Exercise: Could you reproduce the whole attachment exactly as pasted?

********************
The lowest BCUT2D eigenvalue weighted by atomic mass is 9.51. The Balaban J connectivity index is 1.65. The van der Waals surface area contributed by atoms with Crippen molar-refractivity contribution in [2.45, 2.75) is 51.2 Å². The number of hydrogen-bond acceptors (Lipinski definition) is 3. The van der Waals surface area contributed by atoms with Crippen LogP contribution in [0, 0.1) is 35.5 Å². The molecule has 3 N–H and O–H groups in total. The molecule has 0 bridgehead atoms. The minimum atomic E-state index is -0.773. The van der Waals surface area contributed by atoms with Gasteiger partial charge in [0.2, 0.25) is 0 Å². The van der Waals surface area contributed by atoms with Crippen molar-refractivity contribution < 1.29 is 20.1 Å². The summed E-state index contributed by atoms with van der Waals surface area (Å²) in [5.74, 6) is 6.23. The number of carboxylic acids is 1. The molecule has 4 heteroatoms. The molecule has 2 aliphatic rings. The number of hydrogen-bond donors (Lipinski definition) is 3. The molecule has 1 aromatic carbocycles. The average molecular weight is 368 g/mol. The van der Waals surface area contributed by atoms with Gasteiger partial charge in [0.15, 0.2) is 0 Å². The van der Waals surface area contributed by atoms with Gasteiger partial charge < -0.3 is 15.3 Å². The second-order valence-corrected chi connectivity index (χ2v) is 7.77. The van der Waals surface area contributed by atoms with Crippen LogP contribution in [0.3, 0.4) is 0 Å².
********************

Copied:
The lowest BCUT2D eigenvalue weighted by atomic mass is 9.51. The Balaban J connectivity index is 1.65. The van der Waals surface area contributed by atoms with Crippen molar-refractivity contribution in [2.45, 2.75) is 51.2 Å². The number of hydrogen-bond acceptors (Lipinski definition) is 3. The van der Waals surface area contributed by atoms with Crippen LogP contribution in [0, 0.1) is 35.5 Å². The molecule has 3 N–H and O–H groups in total. The molecule has 0 bridgehead atoms. The minimum atomic E-state index is -0.773. The van der Waals surface area contributed by atoms with Gasteiger partial charge in [0.2, 0.25) is 0 Å². The van der Waals surface area contributed by atoms with Crippen molar-refractivity contribution < 1.29 is 20.1 Å². The summed E-state index contributed by atoms with van der Waals surface area (Å²) in [5.74, 6) is 6.23. The number of carboxylic acids is 1. The molecule has 4 heteroatoms. The molecule has 2 aliphatic rings. The number of hydrogen-bond donors (Lipinski definition) is 3. The molecule has 1 aromatic carbocycles. The average molecular weight is 368 g/mol. The van der Waals surface area contributed by atoms with Gasteiger partial charge in [0.15, 0.2) is 0 Å². The van der Waals surface area contributed by atoms with Gasteiger partial charge < -0.3 is 15.3 Å². The second-order valence-corrected chi connectivity index (χ2v) is 7.77. The van der Waals surface area contributed by atoms with Crippen LogP contribution in [0.3, 0.4) is 0 Å².